EPSC 2008 is organised by Europlanet, the European Planetology Network in association with the European Geosciences Union and the Westfälische Wilhelms Universität, Münster.
For further details, see the meeting website:
http://meetings.copernicus.org/epsc2008/
EUROPLANET
EuroPlaNet co-ordinates activities in Planetary Sciences in order to achieve a long-term integration of this discipline in Europe.
The objectives are to:
1) increase the productivity of planetary projects with European investment, with emphasis on major planetary exploration missions;
2) initiate a long-term integration of the European planetary science community;
3) improve European scientific competitiveness, develop and spread expertise in this research area;

4) improve public understanding of planetary environments.

Europlanet Project website: http://europlanet.cesr.fr/
Europlanet Outreach website: http://www.europlanet-eu.org
Information films on Europlanet can be found at:
http://www.youtube.com/watch?v=5Bn_lhDXWSA
http://www.youtube.com/watch?v=mcEtDuGOmAQ
IMAGES
Iron meteorite on the surface of Mars, as imaged by the Mars Exploration Rover Opportunity

http://photojournal.jpl.nasa.gov/catalog/PIA07269

Artist’s impression of the metallic asteroid, Kleopatra
http://solarsystem.nasa.gov/multimedia/display.cfm?IM_ID=4565
Artist’s impression of asteroid impact with early Earth that led to lunar formation

http://esamultimedia.esa.int/images/smart_1/img08.jpg

Anita Heward | alfa
Further information:
http://www.europlanet-eu.org
http://europlanet.cesr.fr/

More articles from Physics and Astronomy:

nachricht Electrocatalysis can advance green transition
23.01.2017 | Technical University of Denmark

nachricht Quantum optical sensor for the first time tested in space – with a laser system from Berlin
23.01.2017 | Ferdinand-Braun-Institut Leibniz-Institut für Höchstfrequenztechnik

All articles from Physics and Astronomy >>>

The most recent press releases about innovation >>>

Die letzten 5 Focus-News des innovations-reports im Überblick:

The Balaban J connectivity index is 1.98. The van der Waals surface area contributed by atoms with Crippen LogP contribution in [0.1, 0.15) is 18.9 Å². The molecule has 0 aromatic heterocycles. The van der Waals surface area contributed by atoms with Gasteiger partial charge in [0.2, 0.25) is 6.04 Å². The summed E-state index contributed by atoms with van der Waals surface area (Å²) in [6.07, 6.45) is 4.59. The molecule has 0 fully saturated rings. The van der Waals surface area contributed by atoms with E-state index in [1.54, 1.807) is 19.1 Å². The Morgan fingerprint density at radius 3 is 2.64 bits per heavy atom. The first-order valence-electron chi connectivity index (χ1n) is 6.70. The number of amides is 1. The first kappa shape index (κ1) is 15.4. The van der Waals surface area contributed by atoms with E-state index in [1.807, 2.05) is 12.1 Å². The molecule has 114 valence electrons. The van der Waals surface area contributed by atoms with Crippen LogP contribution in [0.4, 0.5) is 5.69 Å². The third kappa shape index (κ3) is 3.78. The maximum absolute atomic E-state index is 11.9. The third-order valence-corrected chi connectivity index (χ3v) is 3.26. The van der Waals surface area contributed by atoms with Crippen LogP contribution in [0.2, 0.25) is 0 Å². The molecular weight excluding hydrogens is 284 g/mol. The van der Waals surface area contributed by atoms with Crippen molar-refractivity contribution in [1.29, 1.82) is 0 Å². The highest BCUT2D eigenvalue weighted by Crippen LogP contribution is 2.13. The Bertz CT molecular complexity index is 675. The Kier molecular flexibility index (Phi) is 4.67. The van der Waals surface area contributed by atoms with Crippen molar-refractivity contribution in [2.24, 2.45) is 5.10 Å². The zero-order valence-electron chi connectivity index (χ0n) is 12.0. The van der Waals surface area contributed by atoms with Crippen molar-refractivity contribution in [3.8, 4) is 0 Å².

Im Focus: Quantum optical sensor for the first time tested in space – with a laser system from Berlin

For the first time ever, a cloud of ultra-cold atoms has been successfully created in space on board of a sounding rocket. The MAIUS mission demonstrates that quantum optical sensors can be operated even in harsh environments like space – a prerequi-site for finding answers to the most challenging questions of fundamental physics and an important innovation driver for everyday applications.

According to Albert Einstein's Equivalence Principle, all bodies are accelerated at the same rate by the Earth's gravity, regardless of their properties. This...

Im Focus: Traffic jam in empty space

New success for Konstanz physicists in studying the quantum vacuum

An important step towards a completely new experimental access to quantum physics has been made at University of Konstanz. The team of scientists headed by...

Im Focus: How gut bacteria can make us ill

HZI researchers decipher infection mechanisms of Yersinia and immune responses of the host

Yersiniae cause severe intestinal infections. Studies using Yersinia pseudotuberculosis as a model organism aim to elucidate the infection mechanisms of these...

Im Focus: Interfacial Superconductivity: Magnetic and superconducting order revealed simultaneously

Researchers from the University of Hamburg in Germany, in collaboration with colleagues from the University of Aarhus in Denmark, have synthesized a new superconducting material by growing a few layers of an antiferromagnetic transition-metal chalcogenide on a bismuth-based topological insulator, both being non-superconducting materials.

While superconductivity and magnetism are generally believed to be mutually exclusive, surprisingly, in this new material, superconducting correlations...

Im Focus: Studying fundamental particles in materials

Laser-driving of semimetals allows creating novel quasiparticle states within condensed matter systems and switching between different states on ultrafast time scales

Studying properties of fundamental particles in condensed matter systems is a promising approach to quantum field theory. Quasiparticles offer the opportunity...

All Focus news of the innovation-report >>>

Anzeige

Anzeige

Event News

Sustainable Water use in Agriculture in Eastern Europe and Central Asia

19.01.2017 | Event News

12V, 48V, high-voltage – trends in E/E automotive architecture

10.01.2017 | Event News

2nd Conference on Non-Textual Information on 10 and 11 May 2017 in Hannover

09.01.2017 | Event News

 
Latest News

Efficient time synchronization of sensor networks by means of time series analysis

24.01.2017 | Information Technology

Immune Defense Without Collateral Damage

24.01.2017 | Life Sciences

Open, flexible assembly platform for optical systems

24.01.2017 | Power and Electrical Engineering

VideoLinks
B2B-VideoLinks
More VideoLinks >>>